Tanzania: Ministry Mulls Study to Trace ‘Lost’ Jumbos


By Marc Nkwame, Tanzania Daily News

Date Published
Arusha — NATURAL Resources and Tourism Ministry envisages embarking on an extensive search on elephants reported to have mysteriously disappeared in Southern Tanzania.
The sudden vanishing of over 12,000 elephants from the game circuit without traces of them having died naturally or poached has baffled the government, wildlife experts and conservationists.
“We expect to launch an extensive operation in search of the lost elephants as soon as the rainy season abates… in any case this is troubling news and we will do our best to get to the bottom of the matter,” charged the Natural Resources Minister Lazaro Nyalandu.
He described the disappearance of over 10,000 jumbos without trace as the greatest wildlife mystery to ever been recorded in the country.
The 12,000 elephants were reported missing in the course of last year from the Ruaha-Rungwa eco-system, where the number sharply decreased from 20,000 counted in 2013 to the current 8,000 tallied from the latest wildlife census results of 2015.
Wildlife experts who conducted the counting survey did not find any carcass to indicate if the animals succumbed to natural deaths or were killed.
According to the Director of Tanzania Wildlife Research Institute (TAWIRI), Dr Simon Mduma, the animals simply disappeared without trace.
“Were the jumbos killed, stolen out of the country or simply wandered out of observed area? Usually when such large number of giant mammals goes missing, comparable number of carcasses is observed but in this case there is none,” charged the minister.
The revelation came to light in Arusha yesterday during the tabling of the latest countrywide elephant census results which also indicated that Tanzania has lost over 60 per cent of its jumbo population in the past five years.
The latest census, whose results have just been tabled in Arusha, reveals that there are 43,521 jumbos in Tanzania and the precinct seems to have lost nearly 70,000 such large mammals in the last five years. At the moment, 10,000 elephants are also said to have disappeared without trace within the last 12 months.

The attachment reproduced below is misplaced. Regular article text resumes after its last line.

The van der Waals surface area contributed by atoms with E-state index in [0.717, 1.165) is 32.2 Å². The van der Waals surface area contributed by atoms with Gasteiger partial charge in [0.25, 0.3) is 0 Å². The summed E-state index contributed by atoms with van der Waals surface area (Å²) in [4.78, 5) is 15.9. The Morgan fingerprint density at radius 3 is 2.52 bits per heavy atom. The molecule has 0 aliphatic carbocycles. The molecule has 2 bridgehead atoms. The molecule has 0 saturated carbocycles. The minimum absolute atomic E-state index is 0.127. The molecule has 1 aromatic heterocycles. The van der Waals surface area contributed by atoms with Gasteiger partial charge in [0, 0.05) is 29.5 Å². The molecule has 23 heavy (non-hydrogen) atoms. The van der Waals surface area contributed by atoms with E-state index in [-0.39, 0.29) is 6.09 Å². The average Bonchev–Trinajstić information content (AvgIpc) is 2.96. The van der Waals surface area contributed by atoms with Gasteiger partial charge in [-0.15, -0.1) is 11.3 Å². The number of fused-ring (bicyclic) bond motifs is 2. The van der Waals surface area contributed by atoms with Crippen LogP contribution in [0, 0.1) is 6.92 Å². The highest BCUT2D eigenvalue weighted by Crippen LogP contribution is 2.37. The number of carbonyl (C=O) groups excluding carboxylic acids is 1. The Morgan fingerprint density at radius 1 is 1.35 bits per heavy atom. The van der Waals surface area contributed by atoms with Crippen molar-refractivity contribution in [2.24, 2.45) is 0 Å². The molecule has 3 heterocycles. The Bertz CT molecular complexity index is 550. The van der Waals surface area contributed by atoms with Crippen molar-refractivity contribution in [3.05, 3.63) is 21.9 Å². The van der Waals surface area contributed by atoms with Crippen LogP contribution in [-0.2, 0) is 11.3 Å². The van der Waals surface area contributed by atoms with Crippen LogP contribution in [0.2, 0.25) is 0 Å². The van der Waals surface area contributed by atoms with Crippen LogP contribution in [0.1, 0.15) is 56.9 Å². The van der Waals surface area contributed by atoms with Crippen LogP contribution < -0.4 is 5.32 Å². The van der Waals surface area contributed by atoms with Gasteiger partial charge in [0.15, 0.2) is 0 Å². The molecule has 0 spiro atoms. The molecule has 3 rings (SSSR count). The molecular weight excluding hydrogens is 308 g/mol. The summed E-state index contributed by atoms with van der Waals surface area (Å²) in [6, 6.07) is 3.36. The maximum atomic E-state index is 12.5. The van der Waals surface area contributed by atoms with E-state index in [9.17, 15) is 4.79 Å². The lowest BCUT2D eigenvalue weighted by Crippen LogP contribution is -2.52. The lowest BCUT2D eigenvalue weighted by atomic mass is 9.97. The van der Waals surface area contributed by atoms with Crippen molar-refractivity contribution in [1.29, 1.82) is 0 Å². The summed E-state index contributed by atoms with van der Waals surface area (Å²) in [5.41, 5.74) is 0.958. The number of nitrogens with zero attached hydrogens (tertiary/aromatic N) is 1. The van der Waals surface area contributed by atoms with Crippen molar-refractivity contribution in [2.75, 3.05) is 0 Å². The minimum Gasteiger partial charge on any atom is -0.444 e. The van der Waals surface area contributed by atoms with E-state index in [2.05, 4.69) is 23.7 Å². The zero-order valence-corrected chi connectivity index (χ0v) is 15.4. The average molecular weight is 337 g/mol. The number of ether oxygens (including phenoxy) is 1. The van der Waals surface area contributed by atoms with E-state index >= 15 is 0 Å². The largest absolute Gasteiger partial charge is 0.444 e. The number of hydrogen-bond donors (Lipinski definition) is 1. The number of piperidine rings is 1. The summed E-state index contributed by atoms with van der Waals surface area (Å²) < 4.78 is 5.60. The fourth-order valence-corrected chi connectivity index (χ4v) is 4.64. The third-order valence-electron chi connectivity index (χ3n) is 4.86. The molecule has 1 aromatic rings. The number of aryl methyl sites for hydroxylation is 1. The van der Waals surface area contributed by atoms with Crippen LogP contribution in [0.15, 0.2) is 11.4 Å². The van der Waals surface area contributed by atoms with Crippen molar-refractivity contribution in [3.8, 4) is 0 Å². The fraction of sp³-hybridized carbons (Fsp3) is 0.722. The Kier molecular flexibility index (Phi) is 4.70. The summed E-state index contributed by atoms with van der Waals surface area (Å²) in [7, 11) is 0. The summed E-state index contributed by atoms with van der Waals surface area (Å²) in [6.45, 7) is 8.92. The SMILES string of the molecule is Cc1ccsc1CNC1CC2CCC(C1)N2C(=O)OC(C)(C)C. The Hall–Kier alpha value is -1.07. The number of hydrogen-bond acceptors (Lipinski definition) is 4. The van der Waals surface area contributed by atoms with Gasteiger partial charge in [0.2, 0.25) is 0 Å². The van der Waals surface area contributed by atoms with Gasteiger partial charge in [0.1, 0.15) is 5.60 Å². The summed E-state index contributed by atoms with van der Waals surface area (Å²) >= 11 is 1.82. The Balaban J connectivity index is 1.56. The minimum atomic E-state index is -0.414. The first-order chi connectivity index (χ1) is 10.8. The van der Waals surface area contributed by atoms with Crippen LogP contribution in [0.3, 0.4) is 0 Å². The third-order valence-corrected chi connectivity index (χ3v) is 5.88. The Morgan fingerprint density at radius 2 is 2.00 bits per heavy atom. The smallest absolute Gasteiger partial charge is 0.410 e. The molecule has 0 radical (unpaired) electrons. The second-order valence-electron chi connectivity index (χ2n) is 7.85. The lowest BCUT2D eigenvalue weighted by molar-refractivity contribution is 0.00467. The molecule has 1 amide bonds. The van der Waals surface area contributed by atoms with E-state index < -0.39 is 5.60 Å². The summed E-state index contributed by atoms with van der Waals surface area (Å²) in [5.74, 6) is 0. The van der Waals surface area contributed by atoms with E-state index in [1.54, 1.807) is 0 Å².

The Natural resources and Tourism Minister, Mr Lazaro Nyalandu, read the latest wildlife census report in Arusha yesterday. The previous 2009 estimates documented that Tanzania had around 110,000 jumbos, placing the country in the second position after Botswana, which by then had close to 150,000 elephants.
However, the number of trumpeting jumbos in Tanzania, according to the latest census report, has drastically dropped from over 100,000 estimated five years ago, down to the current 45,000 average, indicating a loss of more than 60 per cent in the country’s elephant’s population.
Costing 900,000 US dollars to undertake, the ‘Great Elephant Census’ covered all of Tanzania’s key elephant eco-systems as part of the initiative funded by Paul G. Allen to assess the current state of elephant’s populations across the African Continent. TAWIRI conducted the exercise in conjunction with the Frankfurt Zoological Society (FZS).
The Malagarasi-Muyovozi eco-system recorded the highest jumbo disappearance at 81 per cent, followed by Ruaha-Rungwa at 76 per cent and Selous Mikumi with 66 per cent loss. In the 70s the Selous eco-system was home to 100,000 elephants but now the number is down to 15,217 jumbos.
The Serengeti-Mara ecosystem recorded significant increase in elephant population at 6,087, Tarangire-Manyara — 4,400, Arusha National Park — 200 elephants, Mount Kilimanjaro — 100, Ruaha-Rungwa — 8,000, Malagarasi-Muyovosi — 2,950, Rubondo Island — 102 and Katavi-Rukwa 6,396.